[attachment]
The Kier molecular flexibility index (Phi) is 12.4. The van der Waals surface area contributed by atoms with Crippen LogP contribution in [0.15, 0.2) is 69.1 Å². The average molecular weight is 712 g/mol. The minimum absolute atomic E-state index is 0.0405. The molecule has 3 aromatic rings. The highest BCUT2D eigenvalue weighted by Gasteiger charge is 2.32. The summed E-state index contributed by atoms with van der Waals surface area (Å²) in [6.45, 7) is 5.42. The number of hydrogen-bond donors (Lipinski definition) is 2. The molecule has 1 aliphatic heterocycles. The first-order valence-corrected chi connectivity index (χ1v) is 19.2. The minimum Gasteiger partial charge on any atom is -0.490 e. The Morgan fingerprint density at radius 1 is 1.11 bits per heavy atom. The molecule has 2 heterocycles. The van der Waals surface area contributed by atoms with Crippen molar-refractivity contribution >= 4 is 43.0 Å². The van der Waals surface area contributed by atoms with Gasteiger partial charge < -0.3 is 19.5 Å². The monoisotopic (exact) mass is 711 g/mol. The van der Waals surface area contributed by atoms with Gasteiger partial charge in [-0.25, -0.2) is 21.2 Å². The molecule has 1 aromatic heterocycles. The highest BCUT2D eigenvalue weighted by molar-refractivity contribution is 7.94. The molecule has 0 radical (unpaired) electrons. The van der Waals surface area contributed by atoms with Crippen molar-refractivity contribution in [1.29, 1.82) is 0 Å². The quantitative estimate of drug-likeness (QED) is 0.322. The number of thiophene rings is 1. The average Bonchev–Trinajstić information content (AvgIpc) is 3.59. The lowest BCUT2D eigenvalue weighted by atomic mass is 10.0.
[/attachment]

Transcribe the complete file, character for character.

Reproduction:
The Kier molecular flexibility index (Phi) is 12.4. The van der Waals surface area contributed by atoms with Crippen LogP contribution in [0.15, 0.2) is 69.1 Å². The average molecular weight is 712 g/mol. The minimum absolute atomic E-state index is 0.0405. The molecule has 3 aromatic rings. The highest BCUT2D eigenvalue weighted by Gasteiger charge is 2.32. The summed E-state index contributed by atoms with van der Waals surface area (Å²) in [6.45, 7) is 5.42. The number of hydrogen-bond donors (Lipinski definition) is 2. The molecule has 1 aliphatic heterocycles. The first-order valence-corrected chi connectivity index (χ1v) is 19.2. The minimum Gasteiger partial charge on any atom is -0.490 e. The Morgan fingerprint density at radius 1 is 1.11 bits per heavy atom. The molecule has 2 heterocycles. The van der Waals surface area contributed by atoms with Crippen molar-refractivity contribution >= 4 is 43.0 Å². The van der Waals surface area contributed by atoms with Gasteiger partial charge < -0.3 is 19.5 Å². The monoisotopic (exact) mass is 711 g/mol. The van der Waals surface area contributed by atoms with Gasteiger partial charge in [-0.25, -0.2) is 21.2 Å². The molecule has 1 aromatic heterocycles. The highest BCUT2D eigenvalue weighted by molar-refractivity contribution is 7.94. The molecule has 0 radical (unpaired) electrons. The van der Waals surface area contributed by atoms with Crippen molar-refractivity contribution in [1.29, 1.82) is 0 Å². The quantitative estimate of drug-likeness (QED) is 0.322. The number of thiophene rings is 1. The average Bonchev–Trinajstić information content (AvgIpc) is 3.59. The lowest BCUT2D eigenvalue weighted by atomic mass is 10.0.